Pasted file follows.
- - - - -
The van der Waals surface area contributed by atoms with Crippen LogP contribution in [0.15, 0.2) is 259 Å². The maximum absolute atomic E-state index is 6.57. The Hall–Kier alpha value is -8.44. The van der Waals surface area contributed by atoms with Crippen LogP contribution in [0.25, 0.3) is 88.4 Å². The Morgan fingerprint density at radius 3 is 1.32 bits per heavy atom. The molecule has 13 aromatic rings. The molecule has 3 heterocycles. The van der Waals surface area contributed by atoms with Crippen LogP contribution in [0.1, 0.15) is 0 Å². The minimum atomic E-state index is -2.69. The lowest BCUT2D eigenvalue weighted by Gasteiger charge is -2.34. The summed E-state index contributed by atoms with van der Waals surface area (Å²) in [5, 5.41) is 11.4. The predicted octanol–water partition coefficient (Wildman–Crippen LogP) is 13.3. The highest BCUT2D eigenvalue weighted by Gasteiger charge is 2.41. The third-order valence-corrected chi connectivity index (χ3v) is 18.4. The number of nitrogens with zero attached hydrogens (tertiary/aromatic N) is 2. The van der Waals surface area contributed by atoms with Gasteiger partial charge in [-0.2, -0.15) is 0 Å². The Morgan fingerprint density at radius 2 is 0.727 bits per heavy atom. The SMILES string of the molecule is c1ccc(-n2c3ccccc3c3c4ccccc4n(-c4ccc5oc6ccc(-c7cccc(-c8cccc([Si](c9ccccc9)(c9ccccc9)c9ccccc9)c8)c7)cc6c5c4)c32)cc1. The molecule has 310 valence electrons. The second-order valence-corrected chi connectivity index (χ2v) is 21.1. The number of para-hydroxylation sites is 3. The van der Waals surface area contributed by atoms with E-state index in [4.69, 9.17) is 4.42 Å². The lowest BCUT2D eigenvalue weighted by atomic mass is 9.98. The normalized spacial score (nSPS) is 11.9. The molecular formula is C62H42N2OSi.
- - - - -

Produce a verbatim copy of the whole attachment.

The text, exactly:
The van der Waals surface area contributed by atoms with Crippen LogP contribution in [0.15, 0.2) is 259 Å². The maximum absolute atomic E-state index is 6.57. The Hall–Kier alpha value is -8.44. The van der Waals surface area contributed by atoms with Crippen LogP contribution in [0.25, 0.3) is 88.4 Å². The Morgan fingerprint density at radius 3 is 1.32 bits per heavy atom. The molecule has 13 aromatic rings. The molecule has 3 heterocycles. The van der Waals surface area contributed by atoms with Crippen LogP contribution in [0.1, 0.15) is 0 Å². The minimum atomic E-state index is -2.69. The lowest BCUT2D eigenvalue weighted by Gasteiger charge is -2.34. The summed E-state index contributed by atoms with van der Waals surface area (Å²) in [5, 5.41) is 11.4. The predicted octanol–water partition coefficient (Wildman–Crippen LogP) is 13.3. The highest BCUT2D eigenvalue weighted by Gasteiger charge is 2.41. The third-order valence-corrected chi connectivity index (χ3v) is 18.4. The number of nitrogens with zero attached hydrogens (tertiary/aromatic N) is 2. The van der Waals surface area contributed by atoms with Gasteiger partial charge in [-0.2, -0.15) is 0 Å². The Morgan fingerprint density at radius 2 is 0.727 bits per heavy atom. The SMILES string of the molecule is c1ccc(-n2c3ccccc3c3c4ccccc4n(-c4ccc5oc6ccc(-c7cccc(-c8cccc([Si](c9ccccc9)(c9ccccc9)c9ccccc9)c8)c7)cc6c5c4)c32)cc1. The molecule has 310 valence electrons. The second-order valence-corrected chi connectivity index (χ2v) is 21.1. The number of para-hydroxylation sites is 3. The van der Waals surface area contributed by atoms with E-state index in [4.69, 9.17) is 4.42 Å². The lowest BCUT2D eigenvalue weighted by atomic mass is 9.98. The normalized spacial score (nSPS) is 11.9. The molecular formula is C62H42N2OSi.